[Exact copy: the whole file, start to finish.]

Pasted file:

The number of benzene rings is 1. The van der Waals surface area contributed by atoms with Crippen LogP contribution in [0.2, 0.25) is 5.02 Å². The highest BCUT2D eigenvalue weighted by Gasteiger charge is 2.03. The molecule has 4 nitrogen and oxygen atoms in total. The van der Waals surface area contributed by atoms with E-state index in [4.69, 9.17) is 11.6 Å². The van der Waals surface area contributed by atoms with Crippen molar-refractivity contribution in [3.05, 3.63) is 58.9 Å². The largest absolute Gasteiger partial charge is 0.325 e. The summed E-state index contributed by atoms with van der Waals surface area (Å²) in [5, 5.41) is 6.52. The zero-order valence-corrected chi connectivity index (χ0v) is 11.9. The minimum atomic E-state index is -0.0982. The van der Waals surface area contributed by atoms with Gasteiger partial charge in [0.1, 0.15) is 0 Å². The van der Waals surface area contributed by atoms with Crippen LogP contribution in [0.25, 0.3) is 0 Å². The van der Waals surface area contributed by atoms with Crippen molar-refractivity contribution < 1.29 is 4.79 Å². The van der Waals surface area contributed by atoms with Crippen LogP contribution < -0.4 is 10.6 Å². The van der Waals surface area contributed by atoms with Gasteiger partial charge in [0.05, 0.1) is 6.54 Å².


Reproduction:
The number of benzene rings is 1. The van der Waals surface area contributed by atoms with Crippen LogP contribution in [0.2, 0.25) is 5.02 Å². The highest BCUT2D eigenvalue weighted by Gasteiger charge is 2.03. The molecule has 4 nitrogen and oxygen atoms in total. The van der Waals surface area contributed by atoms with E-state index in [4.69, 9.17) is 11.6 Å². The van der Waals surface area contributed by atoms with Crippen molar-refractivity contribution in [3.05, 3.63) is 58.9 Å². The largest absolute Gasteiger partial charge is 0.325 e. The summed E-state index contributed by atoms with van der Waals surface area (Å²) in [5, 5.41) is 6.52. The zero-order valence-corrected chi connectivity index (χ0v) is 11.9. The minimum atomic E-state index is -0.0982. The van der Waals surface area contributed by atoms with Gasteiger partial charge in [0.1, 0.15) is 0 Å². The van der Waals surface area contributed by atoms with Crippen LogP contribution in [0.25, 0.3) is 0 Å². The van der Waals surface area contributed by atoms with Crippen molar-refractivity contribution < 1.29 is 4.79 Å². The van der Waals surface area contributed by atoms with Crippen LogP contribution < -0.4 is 10.6 Å². The van der Waals surface area contributed by atoms with Gasteiger partial charge in [0.05, 0.1) is 6.54 Å².